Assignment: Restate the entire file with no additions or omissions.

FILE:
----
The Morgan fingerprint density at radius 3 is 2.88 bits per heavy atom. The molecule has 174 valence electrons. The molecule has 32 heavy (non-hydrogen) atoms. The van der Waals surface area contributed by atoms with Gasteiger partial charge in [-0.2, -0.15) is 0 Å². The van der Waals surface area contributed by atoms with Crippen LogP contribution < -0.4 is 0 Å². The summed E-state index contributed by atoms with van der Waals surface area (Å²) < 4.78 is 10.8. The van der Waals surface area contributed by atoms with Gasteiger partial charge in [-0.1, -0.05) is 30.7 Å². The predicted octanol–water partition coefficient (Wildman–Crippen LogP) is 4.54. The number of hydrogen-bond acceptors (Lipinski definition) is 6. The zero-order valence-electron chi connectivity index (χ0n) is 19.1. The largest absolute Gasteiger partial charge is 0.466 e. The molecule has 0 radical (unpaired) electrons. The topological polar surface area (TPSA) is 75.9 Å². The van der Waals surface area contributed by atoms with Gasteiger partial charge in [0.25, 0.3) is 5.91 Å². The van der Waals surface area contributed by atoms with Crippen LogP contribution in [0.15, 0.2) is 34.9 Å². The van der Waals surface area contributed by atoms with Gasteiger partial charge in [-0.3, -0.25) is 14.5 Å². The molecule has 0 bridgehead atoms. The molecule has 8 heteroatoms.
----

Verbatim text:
The Morgan fingerprint density at radius 3 is 2.88 bits per heavy atom. The molecule has 174 valence electrons. The molecule has 32 heavy (non-hydrogen) atoms. The van der Waals surface area contributed by atoms with Gasteiger partial charge in [-0.2, -0.15) is 0 Å². The van der Waals surface area contributed by atoms with Crippen LogP contribution < -0.4 is 0 Å². The summed E-state index contributed by atoms with van der Waals surface area (Å²) < 4.78 is 10.8. The van der Waals surface area contributed by atoms with Gasteiger partial charge in [-0.1, -0.05) is 30.7 Å². The predicted octanol–water partition coefficient (Wildman–Crippen LogP) is 4.54. The number of hydrogen-bond acceptors (Lipinski definition) is 6. The zero-order valence-electron chi connectivity index (χ0n) is 19.1. The largest absolute Gasteiger partial charge is 0.466 e. The molecule has 0 radical (unpaired) electrons. The topological polar surface area (TPSA) is 75.9 Å². The van der Waals surface area contributed by atoms with Gasteiger partial charge in [0.25, 0.3) is 5.91 Å². The van der Waals surface area contributed by atoms with Crippen LogP contribution in [0.15, 0.2) is 34.9 Å². The van der Waals surface area contributed by atoms with Gasteiger partial charge in [-0.3, -0.25) is 14.5 Å². The molecule has 0 bridgehead atoms. The molecule has 8 heteroatoms.